Cabin Fever Days, the annual multi-day winter festival and fundraiser for Bad Rock Canyon first responders, is rapidly approaching, and Steve Paugh is eyeing the barstool ski racing signup progress with a bit of concern.
Known to many as “Philly Steve,” Paugh is the organizer of barstool ski racing at Cabin Fever Days, its most vocal proponent and a racer himself. The sport, as it’s done in Martin City come February, involves a rider getting atop a barstool fixed to skis, and then trying for the fastest time down a slope known as Sugar Hill. At the height of Cabin Fever Days, cheering crowds line the hill and watch a mixture of ripping runs, snail-like struggles, chaotic crashes and everything in between.
But so far this year, Paugh said the signups have been a bit paltry. He acknowledged that signups for barstool ski racing tend to pick up in pace as Cabin Fever Days approaches. Still, Paugh would love to see some more people decide to compete, and said that part of why they ask people to sign up in advance is so that the double elimination competition brackets can be drawn up before the actual race day on Feb. 10.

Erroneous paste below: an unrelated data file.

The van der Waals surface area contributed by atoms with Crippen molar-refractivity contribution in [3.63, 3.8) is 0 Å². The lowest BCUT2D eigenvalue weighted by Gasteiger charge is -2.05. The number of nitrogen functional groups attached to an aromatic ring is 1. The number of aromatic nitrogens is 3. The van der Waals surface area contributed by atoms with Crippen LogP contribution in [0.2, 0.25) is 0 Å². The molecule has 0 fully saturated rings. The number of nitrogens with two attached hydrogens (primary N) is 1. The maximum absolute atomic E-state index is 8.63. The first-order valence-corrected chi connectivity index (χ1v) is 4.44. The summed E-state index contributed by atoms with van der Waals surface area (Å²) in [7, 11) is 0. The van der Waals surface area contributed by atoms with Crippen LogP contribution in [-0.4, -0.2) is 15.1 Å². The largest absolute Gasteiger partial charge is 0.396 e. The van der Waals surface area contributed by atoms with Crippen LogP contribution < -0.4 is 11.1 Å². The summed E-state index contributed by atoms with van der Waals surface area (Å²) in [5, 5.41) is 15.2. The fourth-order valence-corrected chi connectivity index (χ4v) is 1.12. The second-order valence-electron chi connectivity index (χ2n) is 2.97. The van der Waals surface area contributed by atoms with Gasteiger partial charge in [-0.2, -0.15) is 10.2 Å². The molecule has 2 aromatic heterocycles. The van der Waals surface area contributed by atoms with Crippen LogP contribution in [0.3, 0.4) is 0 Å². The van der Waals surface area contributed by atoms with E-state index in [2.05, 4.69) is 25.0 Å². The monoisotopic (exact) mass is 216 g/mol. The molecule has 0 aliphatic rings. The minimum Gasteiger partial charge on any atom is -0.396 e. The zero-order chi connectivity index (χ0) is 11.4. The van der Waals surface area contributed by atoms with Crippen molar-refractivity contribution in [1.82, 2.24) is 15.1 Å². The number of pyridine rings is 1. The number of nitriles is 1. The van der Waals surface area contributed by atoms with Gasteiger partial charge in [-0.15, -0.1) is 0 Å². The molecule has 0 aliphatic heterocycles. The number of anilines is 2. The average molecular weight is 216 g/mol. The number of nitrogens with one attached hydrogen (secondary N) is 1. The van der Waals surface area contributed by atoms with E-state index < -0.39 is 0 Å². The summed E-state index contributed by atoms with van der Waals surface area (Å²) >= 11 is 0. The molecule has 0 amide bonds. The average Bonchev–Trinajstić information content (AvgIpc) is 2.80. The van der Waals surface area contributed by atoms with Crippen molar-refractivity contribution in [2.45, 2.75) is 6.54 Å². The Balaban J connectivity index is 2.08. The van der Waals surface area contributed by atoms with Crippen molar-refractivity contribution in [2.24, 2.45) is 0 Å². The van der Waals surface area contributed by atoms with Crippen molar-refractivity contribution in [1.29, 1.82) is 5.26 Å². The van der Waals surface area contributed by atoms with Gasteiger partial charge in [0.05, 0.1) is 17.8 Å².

As of Jan. 16, Paugh said there were somewhere around 15 racers signed up. Ideally, there would be 50 across all competitive classes, and he said that having 30 in the traditional racing class would be a solid level of participation. Signing up involves filling out a Google form available on the Cabin Fever Days website. From there, a rig inspection takes place and payment is collected the day of the race. The deadline to register is Jan. 31. In an effort to drum up interest, the Cabin Fever Days Facebook page recently published a post saying they “DESPERATELY NEED MORE RACERS.”
The aforementioned competitive classes consist of traditional, traditional steering, open, and show class. Traditional, the purest form of barstool racing, means that competitors have a barstool on skis that meets certain dimensions, and it’s up to them to navigate their way down the hill. The traditional steering class is for racing rigs made up of barstools and skis but that have a steering component meant to allow the competitor to more easily adjust their direction. The open class is for people using sleds, or other sled-like setups, and the show class is for people with creative rigs intended more for entertainment than anything else. Last year’s show class included a Chinese spy balloon-style sled, a sled carrying a live band, and a Donkey Kong-inspired sled.
“Anybody who hasn’t experienced it, it’s such a local, famous thing,” Paugh said. “How many things are there in this world that you can try so easily and go down and have a great time with a bunch of people and learn a new skill?”